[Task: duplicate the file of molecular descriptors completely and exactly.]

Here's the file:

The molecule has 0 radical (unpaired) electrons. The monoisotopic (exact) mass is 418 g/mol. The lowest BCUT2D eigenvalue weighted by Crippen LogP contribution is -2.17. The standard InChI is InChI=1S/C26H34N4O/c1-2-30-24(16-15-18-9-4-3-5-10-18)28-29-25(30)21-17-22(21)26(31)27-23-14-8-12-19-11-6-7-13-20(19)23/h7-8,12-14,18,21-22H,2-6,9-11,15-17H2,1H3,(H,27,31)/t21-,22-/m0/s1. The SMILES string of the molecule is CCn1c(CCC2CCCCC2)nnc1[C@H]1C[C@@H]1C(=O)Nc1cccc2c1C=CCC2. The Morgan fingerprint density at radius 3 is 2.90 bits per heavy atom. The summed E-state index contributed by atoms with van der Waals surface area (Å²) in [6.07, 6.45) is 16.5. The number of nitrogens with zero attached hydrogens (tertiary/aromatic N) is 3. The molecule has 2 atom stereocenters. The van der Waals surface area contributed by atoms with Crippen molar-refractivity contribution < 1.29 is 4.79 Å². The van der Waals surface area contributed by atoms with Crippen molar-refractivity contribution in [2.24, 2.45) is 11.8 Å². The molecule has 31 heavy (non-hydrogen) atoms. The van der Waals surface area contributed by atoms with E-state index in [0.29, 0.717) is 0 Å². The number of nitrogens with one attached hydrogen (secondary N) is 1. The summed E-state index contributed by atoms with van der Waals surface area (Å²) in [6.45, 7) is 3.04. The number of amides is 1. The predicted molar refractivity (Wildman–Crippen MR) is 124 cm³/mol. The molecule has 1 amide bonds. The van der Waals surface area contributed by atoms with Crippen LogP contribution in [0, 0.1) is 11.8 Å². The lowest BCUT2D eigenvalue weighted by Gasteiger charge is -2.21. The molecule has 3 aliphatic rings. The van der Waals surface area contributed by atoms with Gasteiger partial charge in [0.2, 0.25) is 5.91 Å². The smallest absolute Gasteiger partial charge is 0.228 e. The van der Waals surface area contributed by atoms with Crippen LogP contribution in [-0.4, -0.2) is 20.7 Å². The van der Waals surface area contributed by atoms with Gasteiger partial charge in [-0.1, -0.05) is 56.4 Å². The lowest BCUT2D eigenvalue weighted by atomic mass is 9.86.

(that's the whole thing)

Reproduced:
The molecule has 0 radical (unpaired) electrons. The monoisotopic (exact) mass is 418 g/mol. The lowest BCUT2D eigenvalue weighted by Crippen LogP contribution is -2.17. The standard InChI is InChI=1S/C26H34N4O/c1-2-30-24(16-15-18-9-4-3-5-10-18)28-29-25(30)21-17-22(21)26(31)27-23-14-8-12-19-11-6-7-13-20(19)23/h7-8,12-14,18,21-22H,2-6,9-11,15-17H2,1H3,(H,27,31)/t21-,22-/m0/s1. The SMILES string of the molecule is CCn1c(CCC2CCCCC2)nnc1[C@H]1C[C@@H]1C(=O)Nc1cccc2c1C=CCC2. The Morgan fingerprint density at radius 3 is 2.90 bits per heavy atom. The summed E-state index contributed by atoms with van der Waals surface area (Å²) in [6.07, 6.45) is 16.5. The number of nitrogens with zero attached hydrogens (tertiary/aromatic N) is 3. The molecule has 2 atom stereocenters. The van der Waals surface area contributed by atoms with Crippen molar-refractivity contribution < 1.29 is 4.79 Å². The van der Waals surface area contributed by atoms with Crippen molar-refractivity contribution in [2.24, 2.45) is 11.8 Å². The molecule has 31 heavy (non-hydrogen) atoms. The van der Waals surface area contributed by atoms with E-state index in [0.29, 0.717) is 0 Å². The number of nitrogens with one attached hydrogen (secondary N) is 1. The summed E-state index contributed by atoms with van der Waals surface area (Å²) in [6.45, 7) is 3.04. The number of amides is 1. The predicted molar refractivity (Wildman–Crippen MR) is 124 cm³/mol. The molecule has 1 amide bonds. The van der Waals surface area contributed by atoms with Crippen LogP contribution in [0, 0.1) is 11.8 Å². The lowest BCUT2D eigenvalue weighted by Gasteiger charge is -2.21. The molecule has 3 aliphatic rings. The van der Waals surface area contributed by atoms with Gasteiger partial charge in [0.2, 0.25) is 5.91 Å². The smallest absolute Gasteiger partial charge is 0.228 e. The van der Waals surface area contributed by atoms with Crippen LogP contribution in [-0.4, -0.2) is 20.7 Å². The van der Waals surface area contributed by atoms with Gasteiger partial charge in [-0.1, -0.05) is 56.4 Å². The lowest BCUT2D eigenvalue weighted by atomic mass is 9.86.